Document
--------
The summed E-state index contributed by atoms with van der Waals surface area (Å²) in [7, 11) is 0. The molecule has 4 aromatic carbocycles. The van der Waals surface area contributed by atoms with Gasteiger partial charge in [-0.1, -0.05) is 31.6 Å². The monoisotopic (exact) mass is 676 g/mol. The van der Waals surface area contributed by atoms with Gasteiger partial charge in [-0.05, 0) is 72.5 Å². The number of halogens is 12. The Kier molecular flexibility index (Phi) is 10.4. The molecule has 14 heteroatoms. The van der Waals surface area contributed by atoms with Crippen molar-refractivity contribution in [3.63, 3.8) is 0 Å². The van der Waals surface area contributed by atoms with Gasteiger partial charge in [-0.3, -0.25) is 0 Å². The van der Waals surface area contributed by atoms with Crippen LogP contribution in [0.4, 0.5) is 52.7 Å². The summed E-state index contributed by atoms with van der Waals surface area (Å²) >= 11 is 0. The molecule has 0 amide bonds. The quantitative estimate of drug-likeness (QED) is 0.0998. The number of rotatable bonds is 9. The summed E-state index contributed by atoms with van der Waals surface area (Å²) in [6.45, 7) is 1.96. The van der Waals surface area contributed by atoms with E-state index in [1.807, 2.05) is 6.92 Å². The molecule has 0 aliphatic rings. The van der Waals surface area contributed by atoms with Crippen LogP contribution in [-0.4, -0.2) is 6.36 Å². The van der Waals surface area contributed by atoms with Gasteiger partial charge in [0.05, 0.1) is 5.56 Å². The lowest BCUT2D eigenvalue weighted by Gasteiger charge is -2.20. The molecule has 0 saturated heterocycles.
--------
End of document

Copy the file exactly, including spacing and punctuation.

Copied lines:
The summed E-state index contributed by atoms with van der Waals surface area (Å²) in [7, 11) is 0. The molecule has 4 aromatic carbocycles. The van der Waals surface area contributed by atoms with Gasteiger partial charge in [-0.1, -0.05) is 31.6 Å². The monoisotopic (exact) mass is 676 g/mol. The van der Waals surface area contributed by atoms with Gasteiger partial charge in [-0.05, 0) is 72.5 Å². The number of halogens is 12. The Kier molecular flexibility index (Phi) is 10.4. The molecule has 14 heteroatoms. The van der Waals surface area contributed by atoms with Crippen molar-refractivity contribution in [3.63, 3.8) is 0 Å². The van der Waals surface area contributed by atoms with Gasteiger partial charge in [-0.3, -0.25) is 0 Å². The van der Waals surface area contributed by atoms with Crippen LogP contribution in [0.4, 0.5) is 52.7 Å². The summed E-state index contributed by atoms with van der Waals surface area (Å²) >= 11 is 0. The molecule has 0 amide bonds. The quantitative estimate of drug-likeness (QED) is 0.0998. The number of rotatable bonds is 9. The summed E-state index contributed by atoms with van der Waals surface area (Å²) in [6.45, 7) is 1.96. The van der Waals surface area contributed by atoms with E-state index in [1.807, 2.05) is 6.92 Å². The molecule has 0 aliphatic rings. The van der Waals surface area contributed by atoms with Crippen LogP contribution in [-0.4, -0.2) is 6.36 Å². The van der Waals surface area contributed by atoms with Gasteiger partial charge in [0.05, 0.1) is 5.56 Å². The lowest BCUT2D eigenvalue weighted by Gasteiger charge is -2.20. The molecule has 0 saturated heterocycles.